Engineering in Action
Training AI not to misbehave
As robots, self-driving cars and other intelligent machines weave AI into everyday life, a new way of designing algorithms can help machine-learning developers build in safeguards against specific, undesirable outcomes like racial and gender bias, to help earn societal trust. Video created by Deboki Chakravarti.
Can tiny medical implants treat disease?
Using ultrasound technology that functions by signaling microsized implants inside the body to communicate could revolutionize personalized, on-demand health care and lessen the need for traumatic surgeries. For more information on this research, read the Stanford Engineering article: http://stanford.io/2AVAraK For more information on the Arbabian Lab, visit their website: https://arbabianlab.stanford.edu/research/implants
Stretchable electrodes pave way for flexible electronics
This robotic test instrument is stretching a flexible electrode over a curved surface. The nearly-transparent electrode is based on a special plastic developed in the lab of Stanford chemical engineer Zhenan Bao. Even while being stretched the plastic continues to send electronic signals to the grid of transistors at the top of the curve. The stiff wires in today’s electronics can’t do this. The stretchy electrode helps pave the way for flexible electronics.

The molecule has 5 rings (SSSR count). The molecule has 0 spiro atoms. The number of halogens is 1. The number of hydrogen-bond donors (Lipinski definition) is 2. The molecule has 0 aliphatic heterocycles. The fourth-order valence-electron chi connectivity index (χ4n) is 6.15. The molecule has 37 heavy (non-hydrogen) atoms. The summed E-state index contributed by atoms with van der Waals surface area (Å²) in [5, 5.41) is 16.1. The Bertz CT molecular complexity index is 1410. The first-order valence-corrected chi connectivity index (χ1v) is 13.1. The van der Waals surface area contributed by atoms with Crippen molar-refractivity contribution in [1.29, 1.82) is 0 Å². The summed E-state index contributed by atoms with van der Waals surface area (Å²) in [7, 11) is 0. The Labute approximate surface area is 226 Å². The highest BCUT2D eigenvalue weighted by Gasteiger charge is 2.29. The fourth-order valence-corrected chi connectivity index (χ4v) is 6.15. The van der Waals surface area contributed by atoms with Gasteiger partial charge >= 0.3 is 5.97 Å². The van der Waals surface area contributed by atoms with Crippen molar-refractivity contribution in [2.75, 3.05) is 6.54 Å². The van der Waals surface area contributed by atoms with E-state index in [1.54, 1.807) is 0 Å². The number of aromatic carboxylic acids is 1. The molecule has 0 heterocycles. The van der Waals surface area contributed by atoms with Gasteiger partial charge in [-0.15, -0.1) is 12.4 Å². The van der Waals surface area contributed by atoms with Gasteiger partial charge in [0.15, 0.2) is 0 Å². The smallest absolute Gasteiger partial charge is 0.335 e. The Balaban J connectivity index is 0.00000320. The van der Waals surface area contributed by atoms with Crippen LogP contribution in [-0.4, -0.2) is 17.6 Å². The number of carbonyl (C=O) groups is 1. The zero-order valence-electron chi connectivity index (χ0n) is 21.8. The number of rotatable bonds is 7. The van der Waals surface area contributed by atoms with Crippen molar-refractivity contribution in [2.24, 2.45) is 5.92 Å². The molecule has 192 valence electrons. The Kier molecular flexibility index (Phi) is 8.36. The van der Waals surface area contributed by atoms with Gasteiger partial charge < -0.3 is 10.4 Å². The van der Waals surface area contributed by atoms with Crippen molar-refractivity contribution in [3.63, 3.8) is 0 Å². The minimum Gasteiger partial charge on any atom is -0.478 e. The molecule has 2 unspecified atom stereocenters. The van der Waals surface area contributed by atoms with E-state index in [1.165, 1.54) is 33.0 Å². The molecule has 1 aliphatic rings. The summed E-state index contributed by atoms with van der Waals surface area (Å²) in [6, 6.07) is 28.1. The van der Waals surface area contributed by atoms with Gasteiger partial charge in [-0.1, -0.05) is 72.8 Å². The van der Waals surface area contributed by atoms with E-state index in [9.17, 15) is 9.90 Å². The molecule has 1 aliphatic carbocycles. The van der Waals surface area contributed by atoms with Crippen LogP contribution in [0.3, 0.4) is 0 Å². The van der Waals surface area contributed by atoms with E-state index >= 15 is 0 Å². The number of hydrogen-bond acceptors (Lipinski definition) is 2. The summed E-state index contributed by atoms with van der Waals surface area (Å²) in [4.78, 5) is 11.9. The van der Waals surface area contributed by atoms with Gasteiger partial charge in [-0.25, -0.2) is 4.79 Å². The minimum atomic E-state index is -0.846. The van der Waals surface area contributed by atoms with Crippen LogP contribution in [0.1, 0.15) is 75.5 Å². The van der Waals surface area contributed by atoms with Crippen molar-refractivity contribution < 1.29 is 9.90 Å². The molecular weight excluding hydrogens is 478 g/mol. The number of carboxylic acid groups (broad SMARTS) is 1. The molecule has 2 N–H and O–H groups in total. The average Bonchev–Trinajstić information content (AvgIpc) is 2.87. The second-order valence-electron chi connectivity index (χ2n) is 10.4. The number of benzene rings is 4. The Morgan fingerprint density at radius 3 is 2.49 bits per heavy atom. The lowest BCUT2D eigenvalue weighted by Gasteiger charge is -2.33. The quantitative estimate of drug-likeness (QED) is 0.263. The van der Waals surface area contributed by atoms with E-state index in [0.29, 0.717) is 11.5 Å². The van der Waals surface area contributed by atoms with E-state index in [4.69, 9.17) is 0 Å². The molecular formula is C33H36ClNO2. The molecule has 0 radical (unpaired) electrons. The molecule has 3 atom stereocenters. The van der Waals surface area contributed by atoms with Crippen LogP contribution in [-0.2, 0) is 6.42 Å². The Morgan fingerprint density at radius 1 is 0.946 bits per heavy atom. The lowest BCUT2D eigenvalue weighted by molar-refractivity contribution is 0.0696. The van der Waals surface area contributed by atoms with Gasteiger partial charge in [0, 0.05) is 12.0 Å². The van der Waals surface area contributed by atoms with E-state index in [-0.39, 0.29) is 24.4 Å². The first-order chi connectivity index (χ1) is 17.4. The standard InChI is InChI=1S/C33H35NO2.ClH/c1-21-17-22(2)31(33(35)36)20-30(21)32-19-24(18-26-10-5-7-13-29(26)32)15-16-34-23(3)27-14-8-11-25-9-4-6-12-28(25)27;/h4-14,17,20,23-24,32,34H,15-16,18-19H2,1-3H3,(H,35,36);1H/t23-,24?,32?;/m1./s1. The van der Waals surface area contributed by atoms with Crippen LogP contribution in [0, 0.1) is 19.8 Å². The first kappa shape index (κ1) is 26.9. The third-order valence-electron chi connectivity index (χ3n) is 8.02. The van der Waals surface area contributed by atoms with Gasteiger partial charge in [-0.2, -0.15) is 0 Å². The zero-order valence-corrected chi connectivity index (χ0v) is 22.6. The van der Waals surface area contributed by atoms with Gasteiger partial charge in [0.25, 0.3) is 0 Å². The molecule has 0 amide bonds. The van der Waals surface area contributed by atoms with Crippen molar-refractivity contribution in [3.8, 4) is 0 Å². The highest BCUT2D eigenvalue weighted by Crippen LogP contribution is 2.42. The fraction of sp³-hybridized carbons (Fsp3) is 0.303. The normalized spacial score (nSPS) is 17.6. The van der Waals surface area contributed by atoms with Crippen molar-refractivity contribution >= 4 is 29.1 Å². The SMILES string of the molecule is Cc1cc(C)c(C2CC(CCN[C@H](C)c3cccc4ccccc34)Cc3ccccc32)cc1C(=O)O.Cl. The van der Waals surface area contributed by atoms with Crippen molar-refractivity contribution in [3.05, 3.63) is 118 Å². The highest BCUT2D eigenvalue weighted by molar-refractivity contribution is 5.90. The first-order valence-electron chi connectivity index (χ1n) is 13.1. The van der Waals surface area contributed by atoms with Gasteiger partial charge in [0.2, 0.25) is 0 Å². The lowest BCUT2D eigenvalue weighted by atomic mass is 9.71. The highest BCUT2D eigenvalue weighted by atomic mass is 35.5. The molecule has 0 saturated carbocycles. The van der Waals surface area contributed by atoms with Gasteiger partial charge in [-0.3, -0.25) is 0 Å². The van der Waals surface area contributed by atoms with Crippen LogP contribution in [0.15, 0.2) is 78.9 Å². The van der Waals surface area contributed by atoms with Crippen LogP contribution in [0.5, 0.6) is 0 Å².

A time-lapse look at how Alzheimer’s spreads
This computer simulation shows how two forms of Alzheimer’s disease spread through the brain over a 30 year period. The orange shading shows how clumps of defective amyloid-beta proteins form memory-destroying plaques. The blue shading shows how defects involving the tau protein follow a different progression. The final sequences show how each of these contagions come to engulf the brain. Read the full story: https://stanford.io/dementia
Robot hand moves a ping pong ball
Stanford researchers developed the skin-like touch sensors that enable this robotic hand to deliver just the right amount of pressure to lift and move a ping pong ball without crushing it. In this demonstration they programmed the hand. One day they hope to create control systems to enable a robot to perceive the characteristics of objects and autonomously calculate how much force to apply. Video courtesy of the Bao Lab.
Robot gently touches a raspberry
Stanford researchers developed the skin-like sensor on the fingertip of this robotic hand, and programmed it to touch the fruit without damage. One day they hope to create control systems to enable a robot to perceive the characteristics of objects and autonomously calculate how much force to apply. Video courtesy of the Bao Lab. Read more here: stanford.io/2P94Ic8